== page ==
2014 Unit of Study
The session(s) below are for 2014. For Summer School 2014 unit of study availability please visit the Summer School website (main Summer session January/February 2014).
The University of Sydney session calendar shows exact dates for sessions.
|Integrated Business Applications|
|Offered||Semester 1, Summer School - Main and Semester 2|
|Prerequisites||For the Bachelor of Commerce: Completed a minimum of 120 credit points including the following units of study: (BUSS1001 or ECOF1003), (BUSS1002 or ECOF1004), (BUSS1030 or ACCT1005), (BUSS1040 or ECON1001) and (BUSS1020 or ECMT1010 or equivalent); For the Bachelor of Commerce (Liberal Studies): Completed a minimum of 168 credit points including the following units of study: (BUSS1001 or ECOF1003) and (BUSS1002 or ECOF1004).|
|Additional Information||This unit of study is a compulsory part of the Bachelor of Commerce, combined Bachelor of Commerce degrees and the Bachelor of Commerce (Liberal Studies).|
|Lectures||1x 1.5 hr lecture and 1x 1.5hr tutorial per week (tutorials start week 1)|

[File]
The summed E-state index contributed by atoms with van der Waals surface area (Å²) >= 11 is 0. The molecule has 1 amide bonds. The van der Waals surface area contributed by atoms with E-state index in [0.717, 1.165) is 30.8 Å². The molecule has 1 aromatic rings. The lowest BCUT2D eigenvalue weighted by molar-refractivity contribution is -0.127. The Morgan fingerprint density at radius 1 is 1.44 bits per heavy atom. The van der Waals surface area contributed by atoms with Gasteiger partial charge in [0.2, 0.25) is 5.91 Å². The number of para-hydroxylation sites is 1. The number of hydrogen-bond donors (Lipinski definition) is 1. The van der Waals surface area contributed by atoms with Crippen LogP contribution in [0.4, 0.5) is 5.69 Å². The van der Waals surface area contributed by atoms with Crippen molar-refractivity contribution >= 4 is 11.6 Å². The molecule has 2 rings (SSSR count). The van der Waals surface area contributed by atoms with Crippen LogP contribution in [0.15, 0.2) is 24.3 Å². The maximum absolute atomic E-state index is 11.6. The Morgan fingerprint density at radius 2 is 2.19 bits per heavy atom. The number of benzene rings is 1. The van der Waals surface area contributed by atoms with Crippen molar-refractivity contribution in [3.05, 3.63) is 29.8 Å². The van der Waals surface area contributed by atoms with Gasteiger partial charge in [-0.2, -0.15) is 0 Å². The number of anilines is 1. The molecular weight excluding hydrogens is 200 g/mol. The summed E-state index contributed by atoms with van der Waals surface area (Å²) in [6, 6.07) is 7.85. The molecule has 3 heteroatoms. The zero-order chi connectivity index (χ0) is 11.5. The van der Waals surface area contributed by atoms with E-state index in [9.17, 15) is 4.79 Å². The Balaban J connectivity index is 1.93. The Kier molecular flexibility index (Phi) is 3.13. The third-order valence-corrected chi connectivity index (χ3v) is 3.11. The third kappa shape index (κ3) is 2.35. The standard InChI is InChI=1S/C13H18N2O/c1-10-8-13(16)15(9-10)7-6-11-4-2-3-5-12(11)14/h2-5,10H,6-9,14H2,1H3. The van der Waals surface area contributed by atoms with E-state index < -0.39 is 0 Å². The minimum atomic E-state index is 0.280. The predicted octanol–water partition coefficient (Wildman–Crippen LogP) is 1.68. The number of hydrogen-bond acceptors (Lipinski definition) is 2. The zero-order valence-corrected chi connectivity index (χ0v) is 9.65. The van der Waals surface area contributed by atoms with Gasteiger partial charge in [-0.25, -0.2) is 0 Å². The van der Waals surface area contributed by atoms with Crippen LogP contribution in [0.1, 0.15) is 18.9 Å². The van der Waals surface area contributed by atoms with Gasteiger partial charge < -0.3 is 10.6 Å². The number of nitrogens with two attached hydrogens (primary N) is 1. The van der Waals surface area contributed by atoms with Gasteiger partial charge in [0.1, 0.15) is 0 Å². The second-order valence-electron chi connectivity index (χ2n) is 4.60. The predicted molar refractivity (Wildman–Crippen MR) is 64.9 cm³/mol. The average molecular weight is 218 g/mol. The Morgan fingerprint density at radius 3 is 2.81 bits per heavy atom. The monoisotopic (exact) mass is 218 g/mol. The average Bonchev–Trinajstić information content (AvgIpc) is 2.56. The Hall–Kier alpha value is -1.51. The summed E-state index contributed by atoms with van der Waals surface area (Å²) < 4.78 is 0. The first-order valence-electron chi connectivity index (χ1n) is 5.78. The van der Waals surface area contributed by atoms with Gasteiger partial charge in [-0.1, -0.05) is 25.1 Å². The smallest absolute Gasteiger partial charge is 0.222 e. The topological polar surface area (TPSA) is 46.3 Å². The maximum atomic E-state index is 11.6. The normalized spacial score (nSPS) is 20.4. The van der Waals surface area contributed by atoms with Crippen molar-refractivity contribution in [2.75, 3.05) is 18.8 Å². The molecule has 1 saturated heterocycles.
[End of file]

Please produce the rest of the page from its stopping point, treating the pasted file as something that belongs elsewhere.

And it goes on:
|Assessment||Mid and final exams (50%), Team work exercise and oral presentation(20%), Business Report (30%)|
|Description||This unit provides a capstone for students undertaking the Bachelor of Commerce, Bachelor of Commerce (Liberal Studies) and Bachelor of Commerce combined programs. It aims to provide students with the practical application of identifying, analysing, and solving contemporary business problems that might involve planning, implementing and evaluating organisational changes which provide solutions to such problems. Students will be introduced to a range of methodologies at each stage of the process of solving business problems, executing solutions, and implementing organisational change. In doing so, the unit will allow students to: apply theories and concepts of business problem solving and change implementation in the context of a specific business case; provide a process framework of business problem solving and team-based learning within which they can integrate functional disciplinary knowledge they have been exposed to in their disciplinary majors; and develop a range of generic skills in problem solving, critical analysis, team-working, research and communication skills.|